Mathias Niepert     
Dr. Mathias Niepert

Postdoctoral Research Associate
University of Washington
"Tractable Probabilistic Models for Big Relational Data”
Monday, February 9, 4:00 PM
Packard Lab Room 466

Abstract: The extraction of knowledge from the world wide web and other big data sources is a central problem in the data sciences with numerous applications and wide-ranging implications for future technologies. The majority of the world's knowledge is expressed in natural language text and as such needs to be brought into structured form to be accessible for automated reasoning and analysis. There are several existing information extraction projects such as the Google Knowledge Graph, DBpedia, and NELL. These projects populate large relational knowledge bases from web text. Each of these projects, however, suffers from several shortcomings such as lack of coverage, error-prone and uncertain extractions, or rigid ontologies. Still,these knowledge bases are a valuable and ever-growing data set for bootstrapping statistical relational models of the world's knowledge. These models could enable innovative technologies such as search engines augmenting keyword-based results with entities, their properties and relations.

Since inference and learning in probabilistic models is NP-hard in general, we have to develop new theoretical foundations and algorithms that scale statistical relational models to large data sets. To this end, we present several lines of recent work. First, we present symmetry-aware inference and learning where we exploit both symmetries and conditional independence to design expressive yet tractable probabilistic models. Second, we present tractable probabilistic knowledge bases (TPKBs) featuring sublinear, disk-based, and parallel inference algorithms. We learn a TPKB from existing information extraction projects and apply it to data integration problems.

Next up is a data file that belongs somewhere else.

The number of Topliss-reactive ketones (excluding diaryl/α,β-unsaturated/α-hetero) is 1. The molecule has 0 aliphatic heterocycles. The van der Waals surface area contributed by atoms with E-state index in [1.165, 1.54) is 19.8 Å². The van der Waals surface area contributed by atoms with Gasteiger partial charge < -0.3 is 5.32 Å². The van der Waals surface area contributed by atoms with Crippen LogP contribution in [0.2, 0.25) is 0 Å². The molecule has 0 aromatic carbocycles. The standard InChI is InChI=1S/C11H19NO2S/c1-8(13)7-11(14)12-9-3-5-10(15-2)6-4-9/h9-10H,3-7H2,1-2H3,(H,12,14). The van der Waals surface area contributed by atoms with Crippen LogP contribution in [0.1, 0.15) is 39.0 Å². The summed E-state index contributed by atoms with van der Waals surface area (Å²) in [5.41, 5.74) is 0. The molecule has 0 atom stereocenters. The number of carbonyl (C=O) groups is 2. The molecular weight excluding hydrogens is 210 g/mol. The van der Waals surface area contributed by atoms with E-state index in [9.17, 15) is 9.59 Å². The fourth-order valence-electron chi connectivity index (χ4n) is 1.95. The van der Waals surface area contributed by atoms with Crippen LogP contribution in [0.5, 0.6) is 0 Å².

Bio:   Mathias Niepert is a postdoctoral research associate at the University of Washington in Seattle, working mainly with Pedro Domingos. He has a PhD from Indiana University and was a member of the Data and Web Science Research Group at the University of Mannheim, Germany. His work has won best paper awards at international conferences such as UAI, AAAI, IJCNLP, and ESWC. He is the principal investigator of a Google faculty research award and a bilateral DFG-NEH research award. Mathias is also co-founder of several open-source digital humanities projects such as the Indiana Philosophy Ontology Project and the Linked Humanities Project.

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